In an effort to bridge the gap between public health practice and academia, the Health Resources and Services Administration–funded Tennessee Public Health Training Center (LIFEPATH) has supported establishment of an academic health department (AHD) involving the East Tennessee State University College of Public Health (COPH) and the Sullivan County Regional Health Department (SCRHD). The SCRHD identified a need to increase internal capacity to conduct ongoing community health assessment and community-centered practice. Similarly, the COPH recognized the need to expand evidence-based practice implementation and evaluation opportunities for public health students. Personnel from the SCRHD, LIFEPATH, and the COPH developed a formal AHD agreement during the summer of 2012 and launched the program the subsequent fall semester. One aspect of the COPH/SCRHD/LIFEPATH model that addresses financial barriers experienced by other AHDs is the competitive awarding of the coordinator position to a doctor of public health student from the COPH, demonstrating investment in the model by the college. The doctor of public health student gains leadership experience through project management, coordination of the local health council, and day-to-day facilitation of undergraduate and master's student interns. The SCRHD benefits from the formal academic background of graduate-level interns dedicated to working in the community. This AHD framework offers an opportunity for doctoral-level students to develop practical leadership skills in a health department while enhancing the capacity of the SCRHD and the COPH to serve their community and stakeholders.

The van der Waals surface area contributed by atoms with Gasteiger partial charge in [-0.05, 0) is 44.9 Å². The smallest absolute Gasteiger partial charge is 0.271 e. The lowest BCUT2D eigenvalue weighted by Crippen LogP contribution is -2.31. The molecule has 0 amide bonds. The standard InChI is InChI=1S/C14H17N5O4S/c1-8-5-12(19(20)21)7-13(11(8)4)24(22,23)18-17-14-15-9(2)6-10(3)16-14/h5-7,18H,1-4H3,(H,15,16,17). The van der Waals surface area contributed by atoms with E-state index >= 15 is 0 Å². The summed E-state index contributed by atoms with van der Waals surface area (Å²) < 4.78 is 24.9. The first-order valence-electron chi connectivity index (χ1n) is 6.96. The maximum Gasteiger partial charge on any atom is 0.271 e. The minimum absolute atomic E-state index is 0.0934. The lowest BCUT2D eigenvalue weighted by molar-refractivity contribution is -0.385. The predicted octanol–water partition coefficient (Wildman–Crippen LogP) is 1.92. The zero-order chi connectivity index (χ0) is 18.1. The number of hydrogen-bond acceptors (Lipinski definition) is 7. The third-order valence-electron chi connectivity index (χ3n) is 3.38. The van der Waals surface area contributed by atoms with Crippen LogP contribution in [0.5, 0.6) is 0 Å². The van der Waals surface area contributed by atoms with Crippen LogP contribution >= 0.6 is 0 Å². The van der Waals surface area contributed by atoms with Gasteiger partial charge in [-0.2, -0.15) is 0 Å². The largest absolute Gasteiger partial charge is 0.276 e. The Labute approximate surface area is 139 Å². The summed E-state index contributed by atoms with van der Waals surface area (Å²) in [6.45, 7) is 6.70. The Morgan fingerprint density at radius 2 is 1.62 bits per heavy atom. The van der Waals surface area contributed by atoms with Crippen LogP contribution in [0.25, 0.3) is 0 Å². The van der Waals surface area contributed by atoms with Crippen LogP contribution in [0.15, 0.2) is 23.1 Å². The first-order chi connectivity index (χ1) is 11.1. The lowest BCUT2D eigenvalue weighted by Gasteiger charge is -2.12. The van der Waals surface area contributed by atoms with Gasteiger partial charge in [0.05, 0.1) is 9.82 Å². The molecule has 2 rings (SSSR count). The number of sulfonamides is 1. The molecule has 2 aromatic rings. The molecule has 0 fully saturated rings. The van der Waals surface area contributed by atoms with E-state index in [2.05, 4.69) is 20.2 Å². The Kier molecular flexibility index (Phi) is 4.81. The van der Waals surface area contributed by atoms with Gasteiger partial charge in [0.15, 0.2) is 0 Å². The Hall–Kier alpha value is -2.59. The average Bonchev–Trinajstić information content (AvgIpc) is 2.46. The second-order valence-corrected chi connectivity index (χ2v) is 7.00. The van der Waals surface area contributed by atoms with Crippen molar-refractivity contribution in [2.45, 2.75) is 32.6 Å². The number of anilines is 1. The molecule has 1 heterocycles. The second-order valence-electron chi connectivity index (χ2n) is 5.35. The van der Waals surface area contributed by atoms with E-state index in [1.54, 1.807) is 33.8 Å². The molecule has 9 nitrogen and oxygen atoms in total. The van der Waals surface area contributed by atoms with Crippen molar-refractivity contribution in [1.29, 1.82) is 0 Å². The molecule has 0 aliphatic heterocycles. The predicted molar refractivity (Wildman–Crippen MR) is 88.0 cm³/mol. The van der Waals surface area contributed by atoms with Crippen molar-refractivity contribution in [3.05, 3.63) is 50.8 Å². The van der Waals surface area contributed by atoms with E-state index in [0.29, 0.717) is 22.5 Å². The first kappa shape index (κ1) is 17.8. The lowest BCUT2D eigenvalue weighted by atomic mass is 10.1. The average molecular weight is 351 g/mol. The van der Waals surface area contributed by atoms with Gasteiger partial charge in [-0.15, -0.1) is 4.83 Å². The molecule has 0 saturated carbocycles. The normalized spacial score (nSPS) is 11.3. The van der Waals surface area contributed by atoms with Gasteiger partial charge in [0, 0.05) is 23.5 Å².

This article describes a case study approach to outline the organizational structure and the placement model for DrPH students as coordinators of academic health departments.
Department of Biostatistics and Epidemiology (Messrs Brooks and Blackley), Tennessee Public Health Training Center—LIFEPATH (Ms Masters), and Department of Community and Behavioral Health (Ms Williams and Dr Pack), College of Public Health, East Tennessee State University, Johnson City; and Sullivan County Tennessee Regional Health Department, Blountville (Dr May, Mr Mayes, and Ms Williams).
Correspondence: Billy Brooks, MPH, Department of Biostatistics and Epidemiology, East Tennessee State University, PO Box 70259, Johnson City, TN 37614 (firstname.lastname@example.org).
The authors declare no conflicts of interest.